Brunswick County Board of Education Vice Chairman John Thompson believes that strengthening schools begins with more support for teachers.
PHOTOGRAPHY BY Mark Steelman
John Thompson is an architect and one of his favorite projects was a house that had been incredibly mishandled during construction. He loves fixing problems, learning new things and looking at a project from all angles to determine the best path to success.
“They had three contributing issues that were causing a leak,” Thompson remembers. “And until each of those three items were resolved, the leak wouldn’t go away. So it was really one of those challenging projects. That one was one of my most interesting because it created challenges that I had never faced before.”
And it is this problem-solver, this man who relishes facing challenges head on, who is the new vice-chairman of the Brunswick County Board of Education.
Thompson isn’t new to the board. In fact, he has spent almost eight years on the board and previously served a seven-year term on the Communities in Schools (CIS) of Brunswick County’s Board of Directors. At the end of last year, he took the oath to serve as vice chairman, under new board member and Chairman Ed Lemon.
As vice chairman, Thompson’s stature as a decades-long education problem-solver receives its due.
The problem Thompson seems most intent on solving is the amount of support given to teachers in the school system. Married for 40 years to a former teacher and a current CIS Action for Success Program coach, Thompson has an insider’s perspective. He also has an unshakeable belief that strong schools start with strong teachers.
Because of the emphasis on the role of teachers for a successful education program, Thompson wants the board and the entire county to focus more time and resources to making sure teachers are supported.
“One of the things that ought to be evident to everybody but is rarely talked about is how much we expect so much from our teachers,” he says. “Then we have a 185-day work year, just a little more than the classroom days that the students have, and within that year they are expected to perform all these miracles, be the creative force in a student’s life, inspiring children to learn. We only provide them three or four days of professional time where they can focus on their craft to improve their teaching skills.”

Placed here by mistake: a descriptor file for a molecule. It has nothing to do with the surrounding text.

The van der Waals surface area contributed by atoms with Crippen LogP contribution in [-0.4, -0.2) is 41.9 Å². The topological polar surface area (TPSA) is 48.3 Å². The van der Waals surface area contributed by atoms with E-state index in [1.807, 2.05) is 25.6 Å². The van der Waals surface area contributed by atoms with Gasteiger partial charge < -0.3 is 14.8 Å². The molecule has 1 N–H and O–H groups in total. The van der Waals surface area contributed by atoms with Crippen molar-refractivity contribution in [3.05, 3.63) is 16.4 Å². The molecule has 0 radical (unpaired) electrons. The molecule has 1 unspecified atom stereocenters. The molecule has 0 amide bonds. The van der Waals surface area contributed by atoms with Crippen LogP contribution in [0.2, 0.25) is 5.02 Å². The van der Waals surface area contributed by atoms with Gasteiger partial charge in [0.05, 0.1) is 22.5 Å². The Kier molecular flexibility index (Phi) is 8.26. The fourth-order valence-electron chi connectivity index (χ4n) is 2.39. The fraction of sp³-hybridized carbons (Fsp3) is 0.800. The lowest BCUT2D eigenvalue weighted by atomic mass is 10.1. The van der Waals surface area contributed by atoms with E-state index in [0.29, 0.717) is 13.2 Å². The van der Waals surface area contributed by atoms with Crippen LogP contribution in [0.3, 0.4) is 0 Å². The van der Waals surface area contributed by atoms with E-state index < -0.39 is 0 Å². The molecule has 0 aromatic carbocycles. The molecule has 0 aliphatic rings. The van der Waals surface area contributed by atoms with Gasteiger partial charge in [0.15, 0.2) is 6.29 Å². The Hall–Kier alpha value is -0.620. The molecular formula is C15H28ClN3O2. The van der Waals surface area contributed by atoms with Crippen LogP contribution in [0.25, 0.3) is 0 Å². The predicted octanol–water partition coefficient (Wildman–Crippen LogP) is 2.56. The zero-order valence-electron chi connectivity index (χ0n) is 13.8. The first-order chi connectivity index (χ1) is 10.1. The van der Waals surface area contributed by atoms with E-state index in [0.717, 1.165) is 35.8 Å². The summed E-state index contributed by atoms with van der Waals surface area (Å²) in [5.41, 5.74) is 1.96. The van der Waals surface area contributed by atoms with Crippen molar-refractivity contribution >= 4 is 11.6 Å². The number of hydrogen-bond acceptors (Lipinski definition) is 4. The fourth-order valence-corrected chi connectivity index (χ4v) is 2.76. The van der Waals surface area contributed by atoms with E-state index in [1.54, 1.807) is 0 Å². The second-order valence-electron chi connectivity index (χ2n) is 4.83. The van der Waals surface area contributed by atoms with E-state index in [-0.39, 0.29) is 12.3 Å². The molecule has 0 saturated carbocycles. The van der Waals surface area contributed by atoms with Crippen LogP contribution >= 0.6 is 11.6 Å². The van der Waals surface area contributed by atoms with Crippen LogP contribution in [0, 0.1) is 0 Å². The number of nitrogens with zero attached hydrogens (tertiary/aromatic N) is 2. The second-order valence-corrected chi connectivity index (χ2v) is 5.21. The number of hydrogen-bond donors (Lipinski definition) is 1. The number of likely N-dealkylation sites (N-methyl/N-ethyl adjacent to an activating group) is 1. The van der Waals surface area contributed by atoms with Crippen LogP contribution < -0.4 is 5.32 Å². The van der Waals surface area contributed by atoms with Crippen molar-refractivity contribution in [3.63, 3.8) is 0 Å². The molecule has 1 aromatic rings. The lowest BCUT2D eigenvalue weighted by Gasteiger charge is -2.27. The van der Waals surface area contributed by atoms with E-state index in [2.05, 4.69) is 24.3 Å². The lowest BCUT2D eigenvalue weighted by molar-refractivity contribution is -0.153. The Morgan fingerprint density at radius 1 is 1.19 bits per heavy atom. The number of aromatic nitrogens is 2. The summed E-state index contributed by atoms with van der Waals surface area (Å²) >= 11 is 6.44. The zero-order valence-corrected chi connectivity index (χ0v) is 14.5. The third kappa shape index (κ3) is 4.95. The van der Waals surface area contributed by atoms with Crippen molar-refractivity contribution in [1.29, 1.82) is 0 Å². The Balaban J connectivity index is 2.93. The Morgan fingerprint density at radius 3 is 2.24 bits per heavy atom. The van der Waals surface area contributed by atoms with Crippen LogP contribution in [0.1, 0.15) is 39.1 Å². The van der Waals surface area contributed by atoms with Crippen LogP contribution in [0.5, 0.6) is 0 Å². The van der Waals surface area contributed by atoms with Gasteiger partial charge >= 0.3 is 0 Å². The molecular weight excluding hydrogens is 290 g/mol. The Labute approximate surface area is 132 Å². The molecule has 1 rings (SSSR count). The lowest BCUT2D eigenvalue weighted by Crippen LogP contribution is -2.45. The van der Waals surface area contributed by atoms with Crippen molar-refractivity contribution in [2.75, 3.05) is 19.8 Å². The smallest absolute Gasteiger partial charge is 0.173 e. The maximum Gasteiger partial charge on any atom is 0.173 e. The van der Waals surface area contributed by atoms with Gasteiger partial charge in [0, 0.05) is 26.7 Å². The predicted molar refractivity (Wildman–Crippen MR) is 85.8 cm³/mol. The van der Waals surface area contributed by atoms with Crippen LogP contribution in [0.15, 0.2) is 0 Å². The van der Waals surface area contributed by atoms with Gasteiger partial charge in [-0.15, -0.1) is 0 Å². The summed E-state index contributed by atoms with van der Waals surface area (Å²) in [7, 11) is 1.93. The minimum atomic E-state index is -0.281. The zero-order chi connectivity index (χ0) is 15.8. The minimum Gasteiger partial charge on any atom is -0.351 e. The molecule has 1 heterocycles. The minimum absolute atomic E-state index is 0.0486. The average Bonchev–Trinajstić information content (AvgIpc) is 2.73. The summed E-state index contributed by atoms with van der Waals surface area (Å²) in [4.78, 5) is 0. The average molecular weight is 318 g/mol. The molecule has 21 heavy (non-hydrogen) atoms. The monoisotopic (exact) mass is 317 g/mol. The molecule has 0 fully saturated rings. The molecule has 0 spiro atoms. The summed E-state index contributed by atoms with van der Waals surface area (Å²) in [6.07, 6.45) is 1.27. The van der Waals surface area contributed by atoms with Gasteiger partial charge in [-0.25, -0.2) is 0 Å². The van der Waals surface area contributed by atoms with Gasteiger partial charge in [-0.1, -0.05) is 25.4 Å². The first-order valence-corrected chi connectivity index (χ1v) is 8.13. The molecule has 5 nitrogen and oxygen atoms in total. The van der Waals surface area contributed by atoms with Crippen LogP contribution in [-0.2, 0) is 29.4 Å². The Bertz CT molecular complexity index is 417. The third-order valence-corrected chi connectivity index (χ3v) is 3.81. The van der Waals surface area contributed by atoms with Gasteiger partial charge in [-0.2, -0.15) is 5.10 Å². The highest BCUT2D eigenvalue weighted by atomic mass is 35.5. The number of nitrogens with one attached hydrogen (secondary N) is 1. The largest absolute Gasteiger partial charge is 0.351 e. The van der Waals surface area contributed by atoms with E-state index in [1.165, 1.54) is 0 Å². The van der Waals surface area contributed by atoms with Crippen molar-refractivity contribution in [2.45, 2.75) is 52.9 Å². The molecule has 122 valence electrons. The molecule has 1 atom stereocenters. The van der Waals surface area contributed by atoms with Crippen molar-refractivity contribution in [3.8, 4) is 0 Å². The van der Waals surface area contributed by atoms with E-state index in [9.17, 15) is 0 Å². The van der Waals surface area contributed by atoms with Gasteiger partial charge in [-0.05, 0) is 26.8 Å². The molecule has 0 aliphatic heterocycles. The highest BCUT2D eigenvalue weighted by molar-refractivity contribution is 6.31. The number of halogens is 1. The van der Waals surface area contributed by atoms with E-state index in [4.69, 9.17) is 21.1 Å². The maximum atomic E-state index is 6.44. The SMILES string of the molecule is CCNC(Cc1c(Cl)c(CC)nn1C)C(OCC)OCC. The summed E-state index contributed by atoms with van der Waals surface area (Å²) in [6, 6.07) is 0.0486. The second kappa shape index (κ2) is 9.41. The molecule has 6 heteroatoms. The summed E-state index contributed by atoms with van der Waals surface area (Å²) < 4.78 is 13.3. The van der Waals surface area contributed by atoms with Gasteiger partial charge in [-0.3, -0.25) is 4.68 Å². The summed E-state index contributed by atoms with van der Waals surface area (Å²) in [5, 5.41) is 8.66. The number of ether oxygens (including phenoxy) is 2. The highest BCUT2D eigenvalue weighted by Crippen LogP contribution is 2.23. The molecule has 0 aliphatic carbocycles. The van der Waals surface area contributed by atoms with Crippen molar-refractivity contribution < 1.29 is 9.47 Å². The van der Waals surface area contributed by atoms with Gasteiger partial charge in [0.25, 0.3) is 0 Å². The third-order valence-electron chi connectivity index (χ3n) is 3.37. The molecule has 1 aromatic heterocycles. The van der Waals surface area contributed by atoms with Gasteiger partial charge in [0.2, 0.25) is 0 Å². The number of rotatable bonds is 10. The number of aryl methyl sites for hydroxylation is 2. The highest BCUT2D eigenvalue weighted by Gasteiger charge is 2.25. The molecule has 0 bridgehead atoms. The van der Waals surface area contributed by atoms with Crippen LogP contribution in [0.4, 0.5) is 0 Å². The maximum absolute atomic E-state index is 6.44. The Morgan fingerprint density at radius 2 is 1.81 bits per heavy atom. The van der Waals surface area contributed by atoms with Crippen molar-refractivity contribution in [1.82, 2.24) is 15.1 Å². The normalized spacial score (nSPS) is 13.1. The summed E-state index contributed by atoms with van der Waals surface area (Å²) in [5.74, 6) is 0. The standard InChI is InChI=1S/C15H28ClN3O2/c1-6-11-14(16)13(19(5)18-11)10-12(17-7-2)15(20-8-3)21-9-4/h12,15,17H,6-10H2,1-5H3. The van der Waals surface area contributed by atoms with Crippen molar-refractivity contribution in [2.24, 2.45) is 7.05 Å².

The solution, in Thompson’s mind, is to provide teachers more paid professional development days. He wants the board to encourage internships, mentorships, conferences and classes for teachers. He explains that teachers come out of their college programs and certifications relatively inexperienced for the task that lies ahead of them. Yet they are the most important part of education. This is a glaring disconnect, he believes.
“Every day you walk into that classroom there is a room full of people who are expecting everything you have to offer,” he says. “A lawyer has his or her day in court, but teachers have their day in court every day. The single most important thing, in my mind, that we could do to resolve a number of issues, is to place emphasis and value on the teaching profession. We need to make sure our teachers can become the best they can be, so that every classroom has the most professional instructor possible, so that every classroom has teachers performing at their highest level. This is almost impossible under the current model.”
Helping teachers navigate a demanding profession is a soft spot for Thompson not only because of his wife, but also because of his unique personal history. When Thompson was in first grade, he was diagnosed with a rare blood disease that left him crippled. As the bone in his hip socket deteriorated, Thompson couldn’t walk and was hospitalized.
Although he only completed nine weeks of the first grade, that time is incredibly memorable to Thompson. He can tell stories with startling accuracy about much of his elementary education. He remembers the name of the school bully, how the librarian paddled him for reaching for books beyond his grade level, and how his teachers always defended him. He recalls grammar lessons clearly and can detail the moment he learned to tie his shoes while at school. His teachers left an indelible mark on him, and even though he was a child with a failing body living in rural North Carolina, they helped him receive his education.
Thompson, who fully recovered from the disease, became a bookworm while relegated to the hospital bed and believes learning delivered a promising career and a rich life for him despite being on crutches in high school.
He wants children and students throughout Brunswick County to feel the same sense of hope he felt —that they are capable of anything. And that hope, he believes, starts with the special relationship teachers have with their students. By making support for teachers stronger and more focused, he reasons, only good things can come.